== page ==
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On a number of occasions, Konrad Mägi was invited to Viljandi to spend time with a childhood friend and flame of his youth, Frieda Sangernebo. Sangernebo had been a supporter of radical left-wing causes in her youth and her ideological worldview probably had an influence on Mägi’s mindset. Although they used the formal “you” with each other all their lives, Sangernebo was one of Mägi’s oldest and closest friends.
Sangernebo married a successful attorney and moved to Viljandi. After Mägi’s return from Paris, Sangernebo hosted the artist on a number of occasions, providing him with a room and paying his living expenses. Living in Tartu, Mägi constantly complained about losing the will to live, and in Viljandi he discovered a nurturing environment. After two summers on Saaremaa Island, he began a new creative period in this part of Estonia. December 1913 witnessed an exhibition of Mägi paintings that still holds the status as one of the largest ever, with over 100 paintings out on display.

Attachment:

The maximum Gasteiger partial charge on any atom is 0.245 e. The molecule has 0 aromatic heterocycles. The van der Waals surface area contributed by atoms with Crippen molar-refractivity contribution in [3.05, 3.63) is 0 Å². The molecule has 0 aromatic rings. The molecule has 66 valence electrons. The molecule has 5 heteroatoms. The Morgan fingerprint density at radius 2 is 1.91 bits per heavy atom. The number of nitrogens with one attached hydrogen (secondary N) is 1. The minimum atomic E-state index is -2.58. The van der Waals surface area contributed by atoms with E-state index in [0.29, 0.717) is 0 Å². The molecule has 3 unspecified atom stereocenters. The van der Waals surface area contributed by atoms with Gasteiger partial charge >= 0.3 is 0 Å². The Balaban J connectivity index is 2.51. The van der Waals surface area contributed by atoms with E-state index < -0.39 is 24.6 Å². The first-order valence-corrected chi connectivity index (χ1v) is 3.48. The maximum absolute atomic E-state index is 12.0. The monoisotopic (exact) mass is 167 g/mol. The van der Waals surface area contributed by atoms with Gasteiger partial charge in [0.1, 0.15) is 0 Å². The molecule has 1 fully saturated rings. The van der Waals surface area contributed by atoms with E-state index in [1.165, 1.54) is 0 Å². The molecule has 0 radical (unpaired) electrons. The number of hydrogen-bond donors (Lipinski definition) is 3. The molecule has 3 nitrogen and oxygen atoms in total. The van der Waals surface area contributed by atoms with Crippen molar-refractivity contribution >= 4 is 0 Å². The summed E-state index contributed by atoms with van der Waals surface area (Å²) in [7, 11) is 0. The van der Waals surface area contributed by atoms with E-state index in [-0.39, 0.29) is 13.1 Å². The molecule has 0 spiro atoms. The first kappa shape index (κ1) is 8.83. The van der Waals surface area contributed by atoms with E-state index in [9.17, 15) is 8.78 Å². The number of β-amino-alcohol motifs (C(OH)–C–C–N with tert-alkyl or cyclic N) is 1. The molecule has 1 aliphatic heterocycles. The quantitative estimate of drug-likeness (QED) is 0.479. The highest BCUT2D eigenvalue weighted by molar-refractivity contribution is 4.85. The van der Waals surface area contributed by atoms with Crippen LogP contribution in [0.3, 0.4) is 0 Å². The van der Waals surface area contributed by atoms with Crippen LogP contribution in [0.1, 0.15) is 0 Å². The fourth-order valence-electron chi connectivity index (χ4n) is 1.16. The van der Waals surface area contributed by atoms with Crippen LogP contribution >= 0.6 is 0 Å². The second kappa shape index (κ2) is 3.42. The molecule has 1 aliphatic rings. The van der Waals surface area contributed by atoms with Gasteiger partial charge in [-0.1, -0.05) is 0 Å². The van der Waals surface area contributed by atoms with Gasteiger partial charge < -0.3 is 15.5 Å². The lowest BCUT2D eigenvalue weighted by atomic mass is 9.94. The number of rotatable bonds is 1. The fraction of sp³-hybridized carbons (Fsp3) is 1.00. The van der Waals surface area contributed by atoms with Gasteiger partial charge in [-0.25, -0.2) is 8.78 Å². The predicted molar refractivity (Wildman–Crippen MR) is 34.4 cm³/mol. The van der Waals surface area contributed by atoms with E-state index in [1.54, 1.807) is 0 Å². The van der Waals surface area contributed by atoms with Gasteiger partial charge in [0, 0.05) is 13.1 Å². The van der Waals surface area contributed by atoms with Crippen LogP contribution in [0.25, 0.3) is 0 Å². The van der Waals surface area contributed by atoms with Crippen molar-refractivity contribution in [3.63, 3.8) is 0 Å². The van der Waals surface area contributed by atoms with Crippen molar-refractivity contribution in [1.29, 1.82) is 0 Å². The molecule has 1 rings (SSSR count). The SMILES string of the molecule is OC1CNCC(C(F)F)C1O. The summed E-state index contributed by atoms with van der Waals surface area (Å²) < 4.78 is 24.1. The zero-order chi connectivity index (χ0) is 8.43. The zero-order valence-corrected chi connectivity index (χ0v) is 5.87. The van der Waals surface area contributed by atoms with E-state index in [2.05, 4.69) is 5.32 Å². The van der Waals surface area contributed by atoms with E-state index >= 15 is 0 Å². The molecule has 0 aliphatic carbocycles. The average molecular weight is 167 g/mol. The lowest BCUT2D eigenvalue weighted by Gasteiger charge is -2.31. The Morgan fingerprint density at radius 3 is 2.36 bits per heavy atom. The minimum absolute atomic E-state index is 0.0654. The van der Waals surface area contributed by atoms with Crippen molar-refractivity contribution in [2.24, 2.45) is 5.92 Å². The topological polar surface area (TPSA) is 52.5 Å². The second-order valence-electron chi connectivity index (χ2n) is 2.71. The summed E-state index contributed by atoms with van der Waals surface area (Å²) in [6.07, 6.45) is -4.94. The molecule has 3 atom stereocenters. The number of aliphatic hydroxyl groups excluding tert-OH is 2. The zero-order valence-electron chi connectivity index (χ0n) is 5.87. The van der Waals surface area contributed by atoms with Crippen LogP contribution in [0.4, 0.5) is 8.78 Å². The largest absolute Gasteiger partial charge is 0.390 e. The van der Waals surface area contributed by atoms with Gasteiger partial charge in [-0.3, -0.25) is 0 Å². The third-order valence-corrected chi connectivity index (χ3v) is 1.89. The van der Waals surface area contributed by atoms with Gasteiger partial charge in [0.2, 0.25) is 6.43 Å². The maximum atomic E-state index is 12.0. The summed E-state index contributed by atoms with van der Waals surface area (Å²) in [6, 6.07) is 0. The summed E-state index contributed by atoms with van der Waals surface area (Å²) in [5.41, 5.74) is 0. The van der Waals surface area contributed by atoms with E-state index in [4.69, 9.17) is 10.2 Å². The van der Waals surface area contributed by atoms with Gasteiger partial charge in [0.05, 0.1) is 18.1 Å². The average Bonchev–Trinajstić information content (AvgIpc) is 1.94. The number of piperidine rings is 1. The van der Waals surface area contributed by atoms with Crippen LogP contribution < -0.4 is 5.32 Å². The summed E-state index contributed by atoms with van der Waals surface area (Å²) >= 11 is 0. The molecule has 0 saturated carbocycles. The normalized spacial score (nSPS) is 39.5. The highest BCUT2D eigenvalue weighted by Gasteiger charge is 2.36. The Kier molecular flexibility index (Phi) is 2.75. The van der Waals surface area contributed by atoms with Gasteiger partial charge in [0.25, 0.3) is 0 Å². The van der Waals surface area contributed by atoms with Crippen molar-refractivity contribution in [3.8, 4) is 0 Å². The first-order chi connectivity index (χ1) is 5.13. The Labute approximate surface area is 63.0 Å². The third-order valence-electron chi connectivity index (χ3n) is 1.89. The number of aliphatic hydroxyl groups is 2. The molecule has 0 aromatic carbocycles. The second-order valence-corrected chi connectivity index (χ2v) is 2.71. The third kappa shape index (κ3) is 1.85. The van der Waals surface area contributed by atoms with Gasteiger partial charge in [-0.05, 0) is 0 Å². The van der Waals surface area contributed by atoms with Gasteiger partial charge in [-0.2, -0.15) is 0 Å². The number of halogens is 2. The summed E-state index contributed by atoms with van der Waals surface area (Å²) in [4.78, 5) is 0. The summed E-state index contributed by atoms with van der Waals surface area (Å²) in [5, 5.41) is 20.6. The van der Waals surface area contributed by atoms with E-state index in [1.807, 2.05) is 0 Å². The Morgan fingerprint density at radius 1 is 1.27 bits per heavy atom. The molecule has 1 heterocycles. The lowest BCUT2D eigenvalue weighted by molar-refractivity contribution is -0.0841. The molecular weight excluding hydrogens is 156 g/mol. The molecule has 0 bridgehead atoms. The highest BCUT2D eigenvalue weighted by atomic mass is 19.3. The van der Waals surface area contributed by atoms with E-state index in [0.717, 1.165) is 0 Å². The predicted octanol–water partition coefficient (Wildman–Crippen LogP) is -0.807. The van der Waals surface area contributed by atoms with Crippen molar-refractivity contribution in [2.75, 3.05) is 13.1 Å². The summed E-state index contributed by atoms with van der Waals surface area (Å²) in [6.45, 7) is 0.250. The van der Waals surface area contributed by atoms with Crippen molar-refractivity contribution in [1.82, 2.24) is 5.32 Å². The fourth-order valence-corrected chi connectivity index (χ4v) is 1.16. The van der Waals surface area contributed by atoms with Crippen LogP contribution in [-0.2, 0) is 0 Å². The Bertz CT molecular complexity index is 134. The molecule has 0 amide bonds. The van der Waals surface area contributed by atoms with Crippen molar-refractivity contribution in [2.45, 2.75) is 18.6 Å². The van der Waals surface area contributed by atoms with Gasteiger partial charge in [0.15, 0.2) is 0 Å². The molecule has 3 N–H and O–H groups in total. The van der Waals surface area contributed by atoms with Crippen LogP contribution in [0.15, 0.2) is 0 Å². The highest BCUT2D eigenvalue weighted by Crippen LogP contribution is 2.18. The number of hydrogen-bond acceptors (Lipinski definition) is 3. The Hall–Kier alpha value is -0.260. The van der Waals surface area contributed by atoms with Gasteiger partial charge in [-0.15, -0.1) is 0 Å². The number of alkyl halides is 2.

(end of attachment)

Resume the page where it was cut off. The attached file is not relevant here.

In Viljandi, Mägi painted people (members of the local Romani community posed for him, for example) and also depicted landscapes surrounding the town. This work is the best-known of them.
Mägi brought a systematic approach to his study of clouds – a number of sketches have survived where he draws only clouds, sometimes writing down the names of the colours he saw in the clouds. As a rule, these clouds are dramatic, animate, massive piles of cumulus, which define the painting both emotionally and compositionally. For Mägi, clouds were a means of expressing mood and give an artwork a symbolic or sacral dimension.
The reproduction of these works without the express written consent of the owner of the works is prohibited.